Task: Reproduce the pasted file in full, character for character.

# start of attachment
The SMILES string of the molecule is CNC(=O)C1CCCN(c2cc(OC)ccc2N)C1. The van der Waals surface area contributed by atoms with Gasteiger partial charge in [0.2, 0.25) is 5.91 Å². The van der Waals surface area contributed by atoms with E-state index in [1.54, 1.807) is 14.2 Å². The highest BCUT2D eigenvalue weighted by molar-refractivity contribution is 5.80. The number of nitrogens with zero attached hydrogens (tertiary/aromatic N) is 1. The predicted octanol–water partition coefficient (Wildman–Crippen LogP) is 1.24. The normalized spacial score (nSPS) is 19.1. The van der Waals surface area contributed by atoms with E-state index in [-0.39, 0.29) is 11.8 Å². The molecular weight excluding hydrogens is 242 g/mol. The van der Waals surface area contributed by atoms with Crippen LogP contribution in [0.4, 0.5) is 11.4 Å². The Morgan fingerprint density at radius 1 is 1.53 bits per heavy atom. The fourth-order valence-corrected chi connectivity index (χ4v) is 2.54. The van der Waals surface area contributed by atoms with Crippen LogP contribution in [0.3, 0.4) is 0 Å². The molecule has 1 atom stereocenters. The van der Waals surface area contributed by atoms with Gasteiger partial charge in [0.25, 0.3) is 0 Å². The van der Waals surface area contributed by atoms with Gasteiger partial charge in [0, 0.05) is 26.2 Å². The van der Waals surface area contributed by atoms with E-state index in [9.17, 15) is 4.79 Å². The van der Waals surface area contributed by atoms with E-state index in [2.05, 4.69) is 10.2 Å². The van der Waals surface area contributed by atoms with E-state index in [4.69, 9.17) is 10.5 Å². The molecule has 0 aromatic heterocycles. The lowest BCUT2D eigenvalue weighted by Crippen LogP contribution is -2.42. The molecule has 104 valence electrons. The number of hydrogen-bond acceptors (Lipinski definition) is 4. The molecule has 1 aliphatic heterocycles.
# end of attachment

The SMILES string of the molecule is CNC(=O)C1CCCN(c2cc(OC)ccc2N)C1. The van der Waals surface area contributed by atoms with Gasteiger partial charge in [0.2, 0.25) is 5.91 Å². The van der Waals surface area contributed by atoms with E-state index in [1.54, 1.807) is 14.2 Å². The highest BCUT2D eigenvalue weighted by molar-refractivity contribution is 5.80. The number of nitrogens with zero attached hydrogens (tertiary/aromatic N) is 1. The predicted octanol–water partition coefficient (Wildman–Crippen LogP) is 1.24. The normalized spacial score (nSPS) is 19.1. The van der Waals surface area contributed by atoms with E-state index in [-0.39, 0.29) is 11.8 Å². The molecular weight excluding hydrogens is 242 g/mol. The van der Waals surface area contributed by atoms with Crippen LogP contribution in [0.4, 0.5) is 11.4 Å². The Morgan fingerprint density at radius 1 is 1.53 bits per heavy atom. The fourth-order valence-corrected chi connectivity index (χ4v) is 2.54. The van der Waals surface area contributed by atoms with Crippen LogP contribution in [0.3, 0.4) is 0 Å². The molecule has 1 atom stereocenters. The van der Waals surface area contributed by atoms with Gasteiger partial charge in [0.25, 0.3) is 0 Å². The van der Waals surface area contributed by atoms with Gasteiger partial charge in [0, 0.05) is 26.2 Å². The van der Waals surface area contributed by atoms with E-state index in [9.17, 15) is 4.79 Å². The van der Waals surface area contributed by atoms with E-state index in [2.05, 4.69) is 10.2 Å². The van der Waals surface area contributed by atoms with E-state index in [4.69, 9.17) is 10.5 Å². The molecule has 0 aromatic heterocycles. The lowest BCUT2D eigenvalue weighted by Crippen LogP contribution is -2.42. The molecule has 104 valence electrons. The number of hydrogen-bond acceptors (Lipinski definition) is 4. The molecule has 1 aliphatic heterocycles.